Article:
Safety first, reminds Demonte. “Make sure that you're wearing your proper PPE. Debris can be flying up. Make sure you have the safety glasses on. Make sure that you have gloves on. A lot of these wheels tend to explode and can do a lot of damage. Always make sure that you're wearing the right protection,” he says. A mask or respirator may be needed.

  • Utilize water to help with dust control
  • Use a vacuum system with a HEPA filter to clean the crack and to help keep the air clean
  • Make sure to have the right engineering controls
  • Ensure grinders feature appropriate vacuum  systems - whether your crack chasing or polishing
  • Wear proper PPE

Filler Material

Operative Plasterers’ & Cement Masons’ International AssociationOnce cleaned, the crack will be ready for repair material. The OPCMIA offers a train-the-trainer class on concrete crack repair with experienced journeymen as instructors. While their repair training features Metzker McGuire products, there are countless options for repair material on the market and some may behave differently than others based on concrete quality, even the freeze/thaw cycle can be a major factor. Experience and time should lead you to “the sweet spot” when you find a product that works for you and your area. Be sure to read the label and manufacturer directions to use the right repair product for the situation at hand.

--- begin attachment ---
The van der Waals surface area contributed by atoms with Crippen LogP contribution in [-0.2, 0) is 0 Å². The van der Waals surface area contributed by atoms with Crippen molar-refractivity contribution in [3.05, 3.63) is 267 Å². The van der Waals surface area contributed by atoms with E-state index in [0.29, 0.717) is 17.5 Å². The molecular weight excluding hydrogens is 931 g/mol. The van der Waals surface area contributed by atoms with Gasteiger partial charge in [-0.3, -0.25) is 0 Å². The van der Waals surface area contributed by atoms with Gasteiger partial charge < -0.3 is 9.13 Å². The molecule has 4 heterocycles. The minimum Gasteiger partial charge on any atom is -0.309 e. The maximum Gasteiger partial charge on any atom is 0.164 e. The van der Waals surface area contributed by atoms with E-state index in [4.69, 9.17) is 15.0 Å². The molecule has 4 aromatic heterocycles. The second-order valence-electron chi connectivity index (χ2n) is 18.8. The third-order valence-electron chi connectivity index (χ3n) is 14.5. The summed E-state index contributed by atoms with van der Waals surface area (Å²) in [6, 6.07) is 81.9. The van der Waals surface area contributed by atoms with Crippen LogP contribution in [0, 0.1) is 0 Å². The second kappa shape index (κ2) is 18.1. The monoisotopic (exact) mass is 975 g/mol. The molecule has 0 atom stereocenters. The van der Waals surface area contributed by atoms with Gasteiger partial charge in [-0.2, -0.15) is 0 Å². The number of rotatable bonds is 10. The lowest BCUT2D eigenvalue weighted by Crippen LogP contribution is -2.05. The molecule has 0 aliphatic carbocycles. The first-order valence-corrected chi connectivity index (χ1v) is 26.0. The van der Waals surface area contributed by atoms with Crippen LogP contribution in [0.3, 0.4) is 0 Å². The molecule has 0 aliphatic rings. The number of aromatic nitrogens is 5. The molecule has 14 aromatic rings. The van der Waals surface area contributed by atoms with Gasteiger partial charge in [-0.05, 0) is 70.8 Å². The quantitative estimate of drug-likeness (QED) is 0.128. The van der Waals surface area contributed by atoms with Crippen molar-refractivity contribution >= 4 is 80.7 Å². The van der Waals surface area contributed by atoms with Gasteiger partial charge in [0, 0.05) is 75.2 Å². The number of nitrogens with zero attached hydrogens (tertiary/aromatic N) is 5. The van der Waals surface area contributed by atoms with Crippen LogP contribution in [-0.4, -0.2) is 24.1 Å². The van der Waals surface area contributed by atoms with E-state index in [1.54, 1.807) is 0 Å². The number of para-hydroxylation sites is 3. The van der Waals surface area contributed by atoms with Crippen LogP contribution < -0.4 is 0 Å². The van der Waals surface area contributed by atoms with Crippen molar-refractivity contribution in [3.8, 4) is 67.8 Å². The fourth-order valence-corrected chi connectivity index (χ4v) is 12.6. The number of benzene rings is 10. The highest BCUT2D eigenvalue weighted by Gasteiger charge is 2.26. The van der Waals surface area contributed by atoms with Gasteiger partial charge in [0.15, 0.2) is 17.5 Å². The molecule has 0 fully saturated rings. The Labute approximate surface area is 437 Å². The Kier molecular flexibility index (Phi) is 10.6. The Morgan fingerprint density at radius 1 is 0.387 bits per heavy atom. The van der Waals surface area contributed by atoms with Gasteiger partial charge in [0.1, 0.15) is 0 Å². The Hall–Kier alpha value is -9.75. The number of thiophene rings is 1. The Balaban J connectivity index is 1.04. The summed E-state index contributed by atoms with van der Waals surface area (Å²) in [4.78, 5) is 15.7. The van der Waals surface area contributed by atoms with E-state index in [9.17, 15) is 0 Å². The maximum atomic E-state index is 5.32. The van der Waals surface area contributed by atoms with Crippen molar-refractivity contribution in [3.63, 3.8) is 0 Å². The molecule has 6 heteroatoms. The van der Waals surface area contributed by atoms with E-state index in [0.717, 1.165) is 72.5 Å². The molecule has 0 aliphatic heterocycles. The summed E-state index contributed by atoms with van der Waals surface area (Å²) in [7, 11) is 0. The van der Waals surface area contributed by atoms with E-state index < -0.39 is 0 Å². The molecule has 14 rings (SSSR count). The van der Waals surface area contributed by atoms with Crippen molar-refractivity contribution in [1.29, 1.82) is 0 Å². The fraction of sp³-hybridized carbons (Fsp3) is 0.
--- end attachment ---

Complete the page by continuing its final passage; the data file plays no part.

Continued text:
Be sure to know if you’re using a fast- or slow-setting product. Noting “time is money,” Demonte prefers using a fast-setting repair material when possible. “If I’m waiting for those slower products to take place, I’m going to have to be really organized on how I’m attacking this floor area because I have to take that into consideration,” he says. Also, consider any necessary decorative requirements and if the repair product you’re using can be customizable to match the slab. Follow the manufacturer’s steps as needed. Color and stain matching any complex decorative elements may require additional time.

The application of the product depends on how large of an area is being treated. Many products can be applied using a cartridge gun. There are a variety of these tools available, some are designed for dual cartridges for convenient application of a two-part epoxy. Different repair product manufacturers may require purchasing their tool to install the product. A two-component joint filler pump may be needed for larger areas. 

Demonte recommends filling the crack to the point to ensure adhesion; overflow it just a little bit. This may take a few applications. Once cured, return with a or grinder (handheld or walk-behind if the area is large enough to warrant) later and make it flush with the slab. “You don’t want a big mushroom cap over the width of the joint, you want it to be just enough so it covers the whole thing,” he advises.

The depth of the slab usually dictates how the depth of the crack. Since it’s likely safe to assume that the crack is going all the way through the slab come back once or twice with the repair material. If the crack does travel through the slab and depending on how fast the product sets, injected material can sometimes seep underneath the slab and fill any voids beneath.